There seems to be a controversy among many Christian sects when it comes to Halloween. Some are fine with the holiday, as long as congregants don’t get too out of hand. Some change the holiday name and opt instead to host Harvest Parties or Fall Festivals. Others denounce the holiday all together as worship of the devil.
History of Halloween
Halloween as its origins in the ancient Celtic festival known as Samhain (pronounced “sah-win”). It was a time to celebrate the end of the harvest season, take stock of supplies, and prepare for winter. The Celts believes that on October 31, the boundaries between the spiritual and physical realms overlapped, and spirits could then walk the earth to cause havoc such as sickness or damaged crops. The Celts put on masks and lit bonfires to scare away the evil spirits.
When the Roman Empire conquered the Celts in 43 A.D., Samhain was assimilated into two Roman holidays: Feralia, a day to honor the dead, and another holiday to celebrate Pomona, the Roman goddess of fruit and trees.
Skip ahead to the 700’s and Pope Gregory III declared November 1 as “All Saints Day” or “All Hallows” as a day to honor all the saints, both known and unknown. October 31, then, became known as “All Hallows Eve,” or “Halloween” for short, and was a holiday celebrated among many Christians, even to this day.
What the Bible Says
The bible obviously does not clearly say if one should celebrate Halloween or not, as the holiday did not yet exist, but an example is found in 1 Corinthians 10:23-33.
In the city of Corinth, people would offer sacrifices to idols and then sell the meat in the marketplace or eat it in the temple. Some early Christians disagreed with this practice on three main objections:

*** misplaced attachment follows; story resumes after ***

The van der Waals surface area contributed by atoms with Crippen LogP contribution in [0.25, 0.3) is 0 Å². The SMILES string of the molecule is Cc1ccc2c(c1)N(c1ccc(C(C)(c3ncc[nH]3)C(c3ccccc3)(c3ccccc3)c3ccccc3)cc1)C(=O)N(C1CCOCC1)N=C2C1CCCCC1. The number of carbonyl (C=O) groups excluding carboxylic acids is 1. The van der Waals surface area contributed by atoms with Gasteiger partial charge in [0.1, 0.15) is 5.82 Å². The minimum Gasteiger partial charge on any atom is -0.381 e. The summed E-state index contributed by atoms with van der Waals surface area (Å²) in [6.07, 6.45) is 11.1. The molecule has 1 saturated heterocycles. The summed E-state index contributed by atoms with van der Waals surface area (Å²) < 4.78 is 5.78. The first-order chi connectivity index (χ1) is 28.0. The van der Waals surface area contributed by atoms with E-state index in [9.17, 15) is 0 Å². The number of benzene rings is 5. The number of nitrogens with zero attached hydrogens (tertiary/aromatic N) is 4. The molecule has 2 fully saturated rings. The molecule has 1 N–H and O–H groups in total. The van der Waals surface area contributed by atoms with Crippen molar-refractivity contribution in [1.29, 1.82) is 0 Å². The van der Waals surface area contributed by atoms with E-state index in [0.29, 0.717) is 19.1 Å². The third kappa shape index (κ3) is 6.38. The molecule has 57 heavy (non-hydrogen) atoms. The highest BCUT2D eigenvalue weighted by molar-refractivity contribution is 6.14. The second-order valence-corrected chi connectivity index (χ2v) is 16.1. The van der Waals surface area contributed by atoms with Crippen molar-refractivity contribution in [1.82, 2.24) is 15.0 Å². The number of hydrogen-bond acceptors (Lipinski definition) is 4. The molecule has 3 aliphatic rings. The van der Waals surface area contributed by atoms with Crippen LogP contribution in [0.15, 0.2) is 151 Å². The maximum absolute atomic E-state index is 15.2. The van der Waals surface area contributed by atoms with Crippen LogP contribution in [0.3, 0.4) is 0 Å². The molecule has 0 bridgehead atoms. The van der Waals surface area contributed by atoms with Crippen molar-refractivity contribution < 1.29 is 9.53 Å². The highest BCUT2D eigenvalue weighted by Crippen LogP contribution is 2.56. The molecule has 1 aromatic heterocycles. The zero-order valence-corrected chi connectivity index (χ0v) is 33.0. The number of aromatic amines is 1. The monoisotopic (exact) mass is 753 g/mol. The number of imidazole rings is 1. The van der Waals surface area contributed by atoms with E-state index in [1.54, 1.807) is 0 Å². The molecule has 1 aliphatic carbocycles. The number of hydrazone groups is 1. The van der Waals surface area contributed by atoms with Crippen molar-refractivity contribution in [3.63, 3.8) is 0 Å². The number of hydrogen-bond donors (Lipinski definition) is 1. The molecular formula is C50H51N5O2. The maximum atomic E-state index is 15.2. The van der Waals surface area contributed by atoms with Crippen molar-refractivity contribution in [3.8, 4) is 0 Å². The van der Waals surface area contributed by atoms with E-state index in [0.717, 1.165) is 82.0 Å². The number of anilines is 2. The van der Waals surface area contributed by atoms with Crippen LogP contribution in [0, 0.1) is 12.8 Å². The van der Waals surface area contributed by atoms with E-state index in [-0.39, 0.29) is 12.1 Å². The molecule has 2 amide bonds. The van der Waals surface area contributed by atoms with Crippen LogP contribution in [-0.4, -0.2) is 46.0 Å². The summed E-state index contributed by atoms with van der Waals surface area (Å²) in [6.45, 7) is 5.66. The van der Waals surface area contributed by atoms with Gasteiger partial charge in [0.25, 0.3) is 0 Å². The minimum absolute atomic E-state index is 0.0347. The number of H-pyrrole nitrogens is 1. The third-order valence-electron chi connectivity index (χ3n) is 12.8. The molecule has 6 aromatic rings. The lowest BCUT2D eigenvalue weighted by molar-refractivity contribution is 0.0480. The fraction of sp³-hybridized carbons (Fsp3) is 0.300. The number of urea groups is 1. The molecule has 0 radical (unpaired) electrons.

- There was no other real God except Yahweh;
- Any other god was considered a demon;
- Scriptures state clearly that we should have nothing to do with demons.
It is the same argument made against Halloween.
Paul agreed with the Corinthian believers that they should not associate with demons and forbid them from eating meat sacrificed to idols within the temples. Such an act would cause those of lesser faith to stumble and violate their conscience. However, He did allow them to eat meat bought in the marketplace, even if it had been sacrificed to demons.
Paul’s reasoning: Everything is the Lord’s.
He did not see the meat as belonging to idols, but as to the Lord. The meat was a gift from God and could neither bring you closer to God or push you further away. It was a deeper level of faith that saw everything as redeemed by God.
The same is true for Halloween. Christ came not only to redeem us, but all of creation. He is the author of joy, and created everything for our enjoyment. Dressing up in costumes, playing games with friends, going door to door asking neighbors for candy is not demonic worship. It does not defile us in God’s eyes to have fun.
Now, there are obvious sinful activities we shouldn’t take part in: drunkenness, sexual immortality, anything demonic (such as Ouija boards, seances, sacrifices), or even dressing up inappropriately and ruining your reputation among believers and unbelievers. But celebrating Halloween in a fun, joyful manor is not sin, nor is it demonic.
Understand, though, that just because something is permissible, does not mean it is beneficial (1 Corinthians 6:12). If celebrating Halloween violates your conscience, makes you feel defiled, goes against what you believe, or is a stumbling block for your friends or family, it is best for you to abstain. We should never take part in any activity that violates our conscience before God or causes other people to sin against their own conscience (1 Corinthians 8:9).
The best approach to take is to pray and ask God if you should participate in Halloween. He will guide you in the path that is best for you.
Do you celebrate Halloween?
* This post was inspired by one of similar name from The Village Church blog.